Wednesday, August 24, 2011

More on the real CSI - there aren't even resources to solve the notorious cases

Here's an oversimplification of the CSI effect - based upon television shows, jurors expect that police departments submit every case to every forensic method, and get the results immediately. Want to catch a jaywalker? Go to the street pole that the jaywalker leaned on, then dust for fingerprints and get DNA analysis and examine fibers and send the webcam results through facial recognition. Within 30 minutes.

Obviously this is unrealistic. Government agencies are always cash-strapped, and agencies need to concentrate their resources on the most serious cases.

Just to cite an example, most of us have probably heard of Ted Bundy, who was convicted of three murders. Bundy's case was so notorious that Mark Harmon portrayed Bundy in a 1986 TV movie.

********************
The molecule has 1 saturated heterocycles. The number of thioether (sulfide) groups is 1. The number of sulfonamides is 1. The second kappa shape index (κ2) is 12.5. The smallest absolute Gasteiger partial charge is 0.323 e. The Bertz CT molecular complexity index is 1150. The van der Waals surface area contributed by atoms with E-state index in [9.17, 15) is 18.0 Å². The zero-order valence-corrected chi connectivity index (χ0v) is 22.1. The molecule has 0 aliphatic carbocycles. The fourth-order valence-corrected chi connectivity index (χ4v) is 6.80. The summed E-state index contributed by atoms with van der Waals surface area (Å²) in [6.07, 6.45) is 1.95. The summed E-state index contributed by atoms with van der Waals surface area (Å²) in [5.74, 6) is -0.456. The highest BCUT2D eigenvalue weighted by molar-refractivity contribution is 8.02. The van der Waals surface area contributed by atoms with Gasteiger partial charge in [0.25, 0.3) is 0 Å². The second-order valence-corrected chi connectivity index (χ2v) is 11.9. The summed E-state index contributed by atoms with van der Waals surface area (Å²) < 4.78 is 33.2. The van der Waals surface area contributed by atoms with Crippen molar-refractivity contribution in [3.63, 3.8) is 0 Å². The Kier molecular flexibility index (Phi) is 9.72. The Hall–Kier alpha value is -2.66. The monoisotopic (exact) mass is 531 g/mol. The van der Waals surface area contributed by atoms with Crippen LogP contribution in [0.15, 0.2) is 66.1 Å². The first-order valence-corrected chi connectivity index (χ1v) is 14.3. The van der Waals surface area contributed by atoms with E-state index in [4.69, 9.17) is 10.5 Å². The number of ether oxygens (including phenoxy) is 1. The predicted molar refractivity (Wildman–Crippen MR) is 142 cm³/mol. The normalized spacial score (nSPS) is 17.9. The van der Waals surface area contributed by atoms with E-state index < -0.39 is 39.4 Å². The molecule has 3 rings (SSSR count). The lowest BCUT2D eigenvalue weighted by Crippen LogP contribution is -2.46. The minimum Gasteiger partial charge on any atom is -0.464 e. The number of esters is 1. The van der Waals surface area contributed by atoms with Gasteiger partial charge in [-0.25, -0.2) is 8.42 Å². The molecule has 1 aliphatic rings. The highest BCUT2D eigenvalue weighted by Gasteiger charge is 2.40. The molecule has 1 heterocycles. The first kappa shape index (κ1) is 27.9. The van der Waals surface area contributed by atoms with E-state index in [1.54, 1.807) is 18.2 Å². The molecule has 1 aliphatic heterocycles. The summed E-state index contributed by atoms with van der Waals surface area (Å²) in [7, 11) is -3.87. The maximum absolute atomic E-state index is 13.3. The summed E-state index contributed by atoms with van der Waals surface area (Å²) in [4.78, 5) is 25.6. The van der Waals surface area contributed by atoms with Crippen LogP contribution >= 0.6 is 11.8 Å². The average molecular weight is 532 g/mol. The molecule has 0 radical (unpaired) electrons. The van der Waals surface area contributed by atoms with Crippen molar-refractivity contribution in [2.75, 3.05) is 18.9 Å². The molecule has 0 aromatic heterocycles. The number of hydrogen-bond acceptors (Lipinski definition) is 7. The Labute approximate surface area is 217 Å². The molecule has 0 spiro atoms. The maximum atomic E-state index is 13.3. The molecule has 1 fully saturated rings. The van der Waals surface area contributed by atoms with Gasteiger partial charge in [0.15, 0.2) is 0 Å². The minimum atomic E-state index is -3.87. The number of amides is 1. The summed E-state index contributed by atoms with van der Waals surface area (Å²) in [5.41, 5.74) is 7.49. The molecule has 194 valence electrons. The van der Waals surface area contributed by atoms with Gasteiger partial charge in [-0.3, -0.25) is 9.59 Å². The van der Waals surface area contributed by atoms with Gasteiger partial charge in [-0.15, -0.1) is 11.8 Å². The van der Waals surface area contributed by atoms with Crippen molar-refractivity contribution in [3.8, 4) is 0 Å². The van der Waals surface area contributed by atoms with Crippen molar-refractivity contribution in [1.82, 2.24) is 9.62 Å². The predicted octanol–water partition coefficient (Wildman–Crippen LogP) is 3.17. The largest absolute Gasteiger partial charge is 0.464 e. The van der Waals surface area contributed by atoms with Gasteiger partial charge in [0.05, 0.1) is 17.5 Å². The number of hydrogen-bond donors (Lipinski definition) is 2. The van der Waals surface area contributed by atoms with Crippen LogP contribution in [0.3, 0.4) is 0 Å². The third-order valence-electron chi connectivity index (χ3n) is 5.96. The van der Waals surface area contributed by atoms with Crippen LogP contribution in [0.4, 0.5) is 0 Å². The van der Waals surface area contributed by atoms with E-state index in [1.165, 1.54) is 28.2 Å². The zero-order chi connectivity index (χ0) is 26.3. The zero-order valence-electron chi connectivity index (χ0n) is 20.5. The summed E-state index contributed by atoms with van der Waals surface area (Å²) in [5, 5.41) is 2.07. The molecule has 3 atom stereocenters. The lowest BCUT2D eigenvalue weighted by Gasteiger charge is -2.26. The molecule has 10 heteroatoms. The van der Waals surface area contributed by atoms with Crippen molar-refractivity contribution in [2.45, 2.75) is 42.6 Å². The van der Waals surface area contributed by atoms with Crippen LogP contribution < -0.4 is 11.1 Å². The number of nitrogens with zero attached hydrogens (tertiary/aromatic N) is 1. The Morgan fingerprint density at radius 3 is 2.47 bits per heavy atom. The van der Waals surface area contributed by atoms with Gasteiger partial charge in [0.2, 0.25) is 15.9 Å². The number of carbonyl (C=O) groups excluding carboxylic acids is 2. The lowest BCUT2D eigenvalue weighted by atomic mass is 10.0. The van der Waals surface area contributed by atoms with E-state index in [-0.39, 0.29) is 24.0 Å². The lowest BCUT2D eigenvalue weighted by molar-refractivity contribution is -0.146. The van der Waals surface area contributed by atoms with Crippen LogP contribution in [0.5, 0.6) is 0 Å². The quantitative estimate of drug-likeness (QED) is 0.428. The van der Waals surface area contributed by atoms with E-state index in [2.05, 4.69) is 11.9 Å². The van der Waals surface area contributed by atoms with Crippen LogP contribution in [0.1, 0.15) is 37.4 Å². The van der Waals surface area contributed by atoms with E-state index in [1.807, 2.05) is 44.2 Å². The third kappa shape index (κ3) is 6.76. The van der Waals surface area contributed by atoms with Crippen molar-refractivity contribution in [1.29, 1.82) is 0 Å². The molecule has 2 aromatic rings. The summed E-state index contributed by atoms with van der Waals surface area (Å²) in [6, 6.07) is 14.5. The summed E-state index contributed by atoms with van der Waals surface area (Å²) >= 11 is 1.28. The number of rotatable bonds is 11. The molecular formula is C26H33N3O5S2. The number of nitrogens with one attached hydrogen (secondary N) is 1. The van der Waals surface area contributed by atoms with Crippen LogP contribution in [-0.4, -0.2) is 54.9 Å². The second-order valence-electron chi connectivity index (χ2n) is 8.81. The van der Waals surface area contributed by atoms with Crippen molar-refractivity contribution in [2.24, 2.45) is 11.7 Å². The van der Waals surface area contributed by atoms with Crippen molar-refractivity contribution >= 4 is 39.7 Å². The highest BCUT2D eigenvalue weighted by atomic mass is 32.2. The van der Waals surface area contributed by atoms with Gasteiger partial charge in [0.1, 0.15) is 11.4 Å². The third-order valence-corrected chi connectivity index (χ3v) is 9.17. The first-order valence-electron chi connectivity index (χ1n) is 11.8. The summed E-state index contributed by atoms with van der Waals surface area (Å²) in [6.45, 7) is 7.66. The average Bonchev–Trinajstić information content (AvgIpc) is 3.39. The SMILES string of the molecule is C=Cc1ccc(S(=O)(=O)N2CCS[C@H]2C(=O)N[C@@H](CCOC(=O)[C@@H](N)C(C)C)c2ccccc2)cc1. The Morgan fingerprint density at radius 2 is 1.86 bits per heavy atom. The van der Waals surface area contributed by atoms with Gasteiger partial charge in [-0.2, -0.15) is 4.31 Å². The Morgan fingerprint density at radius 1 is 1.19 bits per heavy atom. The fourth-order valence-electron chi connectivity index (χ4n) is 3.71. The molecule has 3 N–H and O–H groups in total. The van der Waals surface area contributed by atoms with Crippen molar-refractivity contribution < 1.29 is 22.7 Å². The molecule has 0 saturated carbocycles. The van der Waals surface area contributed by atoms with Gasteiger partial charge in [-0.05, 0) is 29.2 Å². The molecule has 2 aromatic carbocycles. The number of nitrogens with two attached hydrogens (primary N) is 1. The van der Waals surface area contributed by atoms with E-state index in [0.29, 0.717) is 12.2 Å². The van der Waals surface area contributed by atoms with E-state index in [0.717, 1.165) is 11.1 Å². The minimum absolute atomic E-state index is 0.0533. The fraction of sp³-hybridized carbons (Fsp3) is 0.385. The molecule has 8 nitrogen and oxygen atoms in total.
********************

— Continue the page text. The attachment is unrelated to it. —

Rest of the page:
Now it turns out that Bundy is suspected of committing other murders, so the real-life CSIs have added Bundy's DNA to the FBI's CODIS DNA database, in hopes of finding other victims of Bundy.

When was Bundy's DNA added to CODIS? Just recently.

If it takes a quarter century to add Ted Bundy's DNA to a database, don't expect your assailant's DNA to be added to a database any time soon.
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